Take the 2-minute tour ×
Stack Overflow is a question and answer site for professional and enthusiast programmers. It's 100% free, no registration required.

I am writing a obj-c fake library for iphone. I need to deploy the library to my client for project perpose, but I don't want any vialation of my property. I want to give a single header file along with the library which can be used by my client. But problem is something like: My Class A extends class B, class B extends class C. I want to give the header of class A (file A.h) to client, But there's code like "import B.h" in "A.h", so if I do not expose my B.h, It won't compile in my client's project, And so as class C and furthor deep base classes. And I can't expose these classes cause these would expose all of my structures and leads vialations of my property. Please help and thanks a lot.

share|improve this question
Hi, Caleb, Thanks for helping. But it seems that @class keyword can't be used for a base class, this gonna report a compile error in xcode. –  user1619301 Nov 27 '13 at 16:55

1 Answer 1

As stated in the comments to Caleb's answer, a class has to be able to see the @interface of its superclass.

But here is what you can do. The interface for ClassB can be pretty much empty, except for the designated initialiser. You can then put all of your internal-to-your-library properties and methods in a category in a separate header file. e.g.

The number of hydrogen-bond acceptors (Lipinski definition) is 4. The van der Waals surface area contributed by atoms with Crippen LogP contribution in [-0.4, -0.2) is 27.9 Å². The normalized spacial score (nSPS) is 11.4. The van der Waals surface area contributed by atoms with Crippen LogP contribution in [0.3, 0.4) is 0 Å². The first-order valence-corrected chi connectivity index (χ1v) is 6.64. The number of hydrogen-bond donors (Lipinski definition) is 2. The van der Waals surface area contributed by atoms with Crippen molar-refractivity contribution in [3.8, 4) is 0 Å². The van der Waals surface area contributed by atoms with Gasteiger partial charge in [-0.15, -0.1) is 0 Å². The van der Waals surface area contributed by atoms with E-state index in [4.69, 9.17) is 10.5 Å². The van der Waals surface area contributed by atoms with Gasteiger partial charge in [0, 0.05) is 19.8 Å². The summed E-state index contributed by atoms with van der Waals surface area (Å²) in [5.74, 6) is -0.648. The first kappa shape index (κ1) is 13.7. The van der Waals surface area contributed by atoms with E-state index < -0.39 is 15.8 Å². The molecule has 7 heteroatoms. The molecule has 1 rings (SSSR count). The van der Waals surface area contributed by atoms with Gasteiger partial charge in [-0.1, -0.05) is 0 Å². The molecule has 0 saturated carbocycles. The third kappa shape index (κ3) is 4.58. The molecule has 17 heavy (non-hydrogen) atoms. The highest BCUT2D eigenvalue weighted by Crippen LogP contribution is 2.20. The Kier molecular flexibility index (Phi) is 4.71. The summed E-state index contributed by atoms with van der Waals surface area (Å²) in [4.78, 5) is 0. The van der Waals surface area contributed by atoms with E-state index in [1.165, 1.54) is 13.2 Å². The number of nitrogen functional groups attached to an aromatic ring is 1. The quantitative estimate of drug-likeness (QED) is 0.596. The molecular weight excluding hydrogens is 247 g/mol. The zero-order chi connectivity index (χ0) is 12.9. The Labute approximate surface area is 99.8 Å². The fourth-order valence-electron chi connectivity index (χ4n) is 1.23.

// ClassA.h ---------------------
#import "ClassB.h"

@interface ClassA : ClassB

// stuff


// ClassB.h --------------------- 

@interface ClassB : NSObject

// Properties and methods on ClassB that really are public (possibly none).


// ClassB+Internal.h ---------------------

#import "ClassB.h"

@interface ClassB(Internal) // "Internal" can be anything you like

@property (copy) NSString* mySecretProperty;

// etc


// ClassB.m ---------------------

@interface ClassB()  // Class extension
// Really secret properties and methods not to be seen outside of this file.
@property (copy) NSString* myReallySecretProperty;


@implementation ClassB

@synthesize mySecretProperty;


Normally you would create an implementation for the Internal category, but you don't actually need to as long as the methods exist at runtime.

share|improve this answer
Thank you JeremyP, This is a good idea. I am working on it to change my structure into this design pattern. –  user1619301 Nov 28 '13 at 16:07

Your Answer


By posting your answer, you agree to the privacy policy and terms of service.

Not the answer you're looking for? Browse other questions tagged or ask your own question.